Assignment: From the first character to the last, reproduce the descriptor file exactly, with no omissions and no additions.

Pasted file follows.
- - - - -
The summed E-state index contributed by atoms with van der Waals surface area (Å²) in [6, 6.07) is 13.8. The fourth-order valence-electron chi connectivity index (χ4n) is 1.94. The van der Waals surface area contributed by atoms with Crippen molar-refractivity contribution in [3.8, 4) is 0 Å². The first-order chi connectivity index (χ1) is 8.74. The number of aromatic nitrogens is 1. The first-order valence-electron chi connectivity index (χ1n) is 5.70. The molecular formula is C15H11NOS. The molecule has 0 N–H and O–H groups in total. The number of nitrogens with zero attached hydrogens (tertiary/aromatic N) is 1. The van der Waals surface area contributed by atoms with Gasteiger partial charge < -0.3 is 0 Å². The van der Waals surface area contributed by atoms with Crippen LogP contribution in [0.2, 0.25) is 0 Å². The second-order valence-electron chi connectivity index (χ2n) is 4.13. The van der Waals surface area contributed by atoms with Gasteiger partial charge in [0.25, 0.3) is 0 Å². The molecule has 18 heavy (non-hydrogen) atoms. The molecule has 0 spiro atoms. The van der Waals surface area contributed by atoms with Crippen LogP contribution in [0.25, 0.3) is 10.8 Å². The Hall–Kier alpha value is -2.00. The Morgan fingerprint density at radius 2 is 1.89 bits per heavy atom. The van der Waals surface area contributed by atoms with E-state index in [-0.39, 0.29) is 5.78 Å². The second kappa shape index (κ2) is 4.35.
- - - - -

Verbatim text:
The summed E-state index contributed by atoms with van der Waals surface area (Å²) in [6, 6.07) is 13.8. The fourth-order valence-electron chi connectivity index (χ4n) is 1.94. The van der Waals surface area contributed by atoms with Crippen molar-refractivity contribution in [3.8, 4) is 0 Å². The first-order chi connectivity index (χ1) is 8.74. The number of aromatic nitrogens is 1. The first-order valence-electron chi connectivity index (χ1n) is 5.70. The molecular formula is C15H11NOS. The molecule has 0 N–H and O–H groups in total. The number of nitrogens with zero attached hydrogens (tertiary/aromatic N) is 1. The van der Waals surface area contributed by atoms with Gasteiger partial charge < -0.3 is 0 Å². The van der Waals surface area contributed by atoms with Crippen LogP contribution in [0.2, 0.25) is 0 Å². The second-order valence-electron chi connectivity index (χ2n) is 4.13. The van der Waals surface area contributed by atoms with Gasteiger partial charge in [0.25, 0.3) is 0 Å². The molecule has 18 heavy (non-hydrogen) atoms. The molecule has 0 spiro atoms. The van der Waals surface area contributed by atoms with Crippen LogP contribution in [0.25, 0.3) is 10.8 Å². The Hall–Kier alpha value is -2.00. The Morgan fingerprint density at radius 2 is 1.89 bits per heavy atom. The van der Waals surface area contributed by atoms with E-state index in [-0.39, 0.29) is 5.78 Å². The second kappa shape index (κ2) is 4.35.